Texas Tech University

Quartz Crystal Microbalance

The quartz crystal microbalance (QCM) technique is based on the piezoelectric properties of quartz. Quartz crystals that are cut appropriately exhibit a converse piezoelectric effect, i.e., an applied electric field induces a directional mechanical deformation. Typically, thin layers of gold or silver are sputtered or evaporated onto both sides of a quartz crystal to form electrodes, and an alternating electric field is applied.


The alternating field induces a mechanical shear oscillation in the crystal in a direction perpendicular to the applied electric field and with a fundamental frequency that depends on the crystal thickness and angle of cut. When a material is deposited onto one of the electrodes the oscillation frequency of the crystal decreases. The frequency of the crystal can be followed as a function of time thus permitting monitoring of adsorption, absorption and desorption processes. The figure shows a Maxtek, Inc. research QCM. We use polished quartz crystals with a fundamental frequency of 5 MHz.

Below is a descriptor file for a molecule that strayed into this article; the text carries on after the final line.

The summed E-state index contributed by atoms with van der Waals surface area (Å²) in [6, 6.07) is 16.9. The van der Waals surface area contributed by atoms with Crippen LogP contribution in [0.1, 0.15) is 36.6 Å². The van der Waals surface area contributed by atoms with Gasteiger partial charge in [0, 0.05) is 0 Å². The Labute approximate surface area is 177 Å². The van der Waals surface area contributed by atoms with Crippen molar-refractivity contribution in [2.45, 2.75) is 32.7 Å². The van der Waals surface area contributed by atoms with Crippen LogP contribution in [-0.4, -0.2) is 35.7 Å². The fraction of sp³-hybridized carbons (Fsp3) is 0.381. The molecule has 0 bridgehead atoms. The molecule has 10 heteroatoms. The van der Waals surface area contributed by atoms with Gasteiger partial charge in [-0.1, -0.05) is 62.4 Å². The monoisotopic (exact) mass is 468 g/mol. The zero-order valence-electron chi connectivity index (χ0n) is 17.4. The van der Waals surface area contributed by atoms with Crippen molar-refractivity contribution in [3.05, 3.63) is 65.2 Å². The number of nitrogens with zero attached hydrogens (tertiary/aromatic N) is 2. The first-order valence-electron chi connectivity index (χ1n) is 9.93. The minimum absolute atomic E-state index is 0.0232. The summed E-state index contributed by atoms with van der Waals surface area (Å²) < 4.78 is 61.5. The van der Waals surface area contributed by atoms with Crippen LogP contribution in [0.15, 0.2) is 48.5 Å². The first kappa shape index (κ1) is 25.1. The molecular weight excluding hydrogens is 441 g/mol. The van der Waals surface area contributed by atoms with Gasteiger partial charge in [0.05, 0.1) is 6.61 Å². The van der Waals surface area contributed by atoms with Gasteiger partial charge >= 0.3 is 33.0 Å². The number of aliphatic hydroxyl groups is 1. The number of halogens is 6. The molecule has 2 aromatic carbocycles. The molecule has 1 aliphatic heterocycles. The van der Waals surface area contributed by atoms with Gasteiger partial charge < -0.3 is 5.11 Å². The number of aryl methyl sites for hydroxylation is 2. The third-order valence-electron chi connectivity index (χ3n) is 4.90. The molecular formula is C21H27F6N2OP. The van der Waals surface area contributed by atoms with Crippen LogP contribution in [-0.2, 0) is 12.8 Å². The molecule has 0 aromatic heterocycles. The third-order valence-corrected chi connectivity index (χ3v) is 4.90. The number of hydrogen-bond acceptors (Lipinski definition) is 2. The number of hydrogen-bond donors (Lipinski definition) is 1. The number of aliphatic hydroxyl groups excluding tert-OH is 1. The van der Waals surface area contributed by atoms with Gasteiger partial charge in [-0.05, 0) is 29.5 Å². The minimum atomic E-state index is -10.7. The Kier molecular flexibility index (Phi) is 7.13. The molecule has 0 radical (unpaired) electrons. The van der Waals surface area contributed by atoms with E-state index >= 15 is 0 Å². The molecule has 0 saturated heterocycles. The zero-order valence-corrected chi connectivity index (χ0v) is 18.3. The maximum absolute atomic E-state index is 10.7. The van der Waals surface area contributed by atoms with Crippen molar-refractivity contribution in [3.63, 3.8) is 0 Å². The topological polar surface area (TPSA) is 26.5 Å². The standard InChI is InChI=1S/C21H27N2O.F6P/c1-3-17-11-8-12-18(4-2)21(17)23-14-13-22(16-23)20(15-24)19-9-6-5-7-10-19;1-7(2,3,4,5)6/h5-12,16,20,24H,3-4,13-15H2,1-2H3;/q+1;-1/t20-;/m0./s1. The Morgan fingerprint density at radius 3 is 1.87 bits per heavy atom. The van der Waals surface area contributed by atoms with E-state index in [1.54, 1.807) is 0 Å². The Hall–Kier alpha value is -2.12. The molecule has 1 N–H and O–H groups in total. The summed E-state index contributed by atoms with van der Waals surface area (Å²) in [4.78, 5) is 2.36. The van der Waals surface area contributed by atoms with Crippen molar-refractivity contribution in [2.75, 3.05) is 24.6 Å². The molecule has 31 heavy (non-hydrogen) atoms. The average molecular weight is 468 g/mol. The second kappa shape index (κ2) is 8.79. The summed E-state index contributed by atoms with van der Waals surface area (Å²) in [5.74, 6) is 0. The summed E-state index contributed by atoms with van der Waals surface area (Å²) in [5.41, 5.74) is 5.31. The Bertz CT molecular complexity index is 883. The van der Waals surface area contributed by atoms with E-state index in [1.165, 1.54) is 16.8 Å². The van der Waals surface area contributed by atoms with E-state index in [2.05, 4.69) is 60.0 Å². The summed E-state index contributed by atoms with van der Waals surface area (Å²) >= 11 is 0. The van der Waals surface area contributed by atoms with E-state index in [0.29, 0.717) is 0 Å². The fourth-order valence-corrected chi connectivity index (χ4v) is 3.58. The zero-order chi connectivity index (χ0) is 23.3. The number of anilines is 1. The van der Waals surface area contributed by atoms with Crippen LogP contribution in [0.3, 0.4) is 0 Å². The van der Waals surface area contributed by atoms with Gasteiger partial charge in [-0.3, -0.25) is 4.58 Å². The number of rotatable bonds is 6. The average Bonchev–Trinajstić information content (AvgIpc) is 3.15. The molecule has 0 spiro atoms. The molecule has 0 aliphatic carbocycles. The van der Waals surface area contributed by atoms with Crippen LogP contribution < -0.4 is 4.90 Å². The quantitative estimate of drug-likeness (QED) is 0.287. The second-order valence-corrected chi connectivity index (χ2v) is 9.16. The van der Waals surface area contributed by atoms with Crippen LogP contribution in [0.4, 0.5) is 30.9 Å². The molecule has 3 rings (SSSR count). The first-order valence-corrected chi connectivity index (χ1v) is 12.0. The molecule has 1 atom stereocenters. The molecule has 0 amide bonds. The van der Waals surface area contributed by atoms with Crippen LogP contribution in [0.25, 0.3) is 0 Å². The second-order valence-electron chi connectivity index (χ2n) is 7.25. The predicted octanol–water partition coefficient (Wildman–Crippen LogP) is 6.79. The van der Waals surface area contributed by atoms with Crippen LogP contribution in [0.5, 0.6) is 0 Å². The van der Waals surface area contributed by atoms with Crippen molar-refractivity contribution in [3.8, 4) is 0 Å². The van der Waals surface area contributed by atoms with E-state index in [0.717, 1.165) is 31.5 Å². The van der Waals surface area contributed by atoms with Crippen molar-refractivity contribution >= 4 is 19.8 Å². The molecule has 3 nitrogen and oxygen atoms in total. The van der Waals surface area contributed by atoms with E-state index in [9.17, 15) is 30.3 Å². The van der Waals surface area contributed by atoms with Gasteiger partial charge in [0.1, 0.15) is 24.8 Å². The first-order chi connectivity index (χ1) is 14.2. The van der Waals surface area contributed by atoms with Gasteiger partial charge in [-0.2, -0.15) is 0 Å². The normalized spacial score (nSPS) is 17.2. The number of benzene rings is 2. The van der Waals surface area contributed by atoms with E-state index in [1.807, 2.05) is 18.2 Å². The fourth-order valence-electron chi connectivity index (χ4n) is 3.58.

Experimental Application

  1. Structural Recovery and Physical Aging in Polymer Glasses Subsequent to Plasticizer Jumps

Polymers and Condensed Matter Physics Group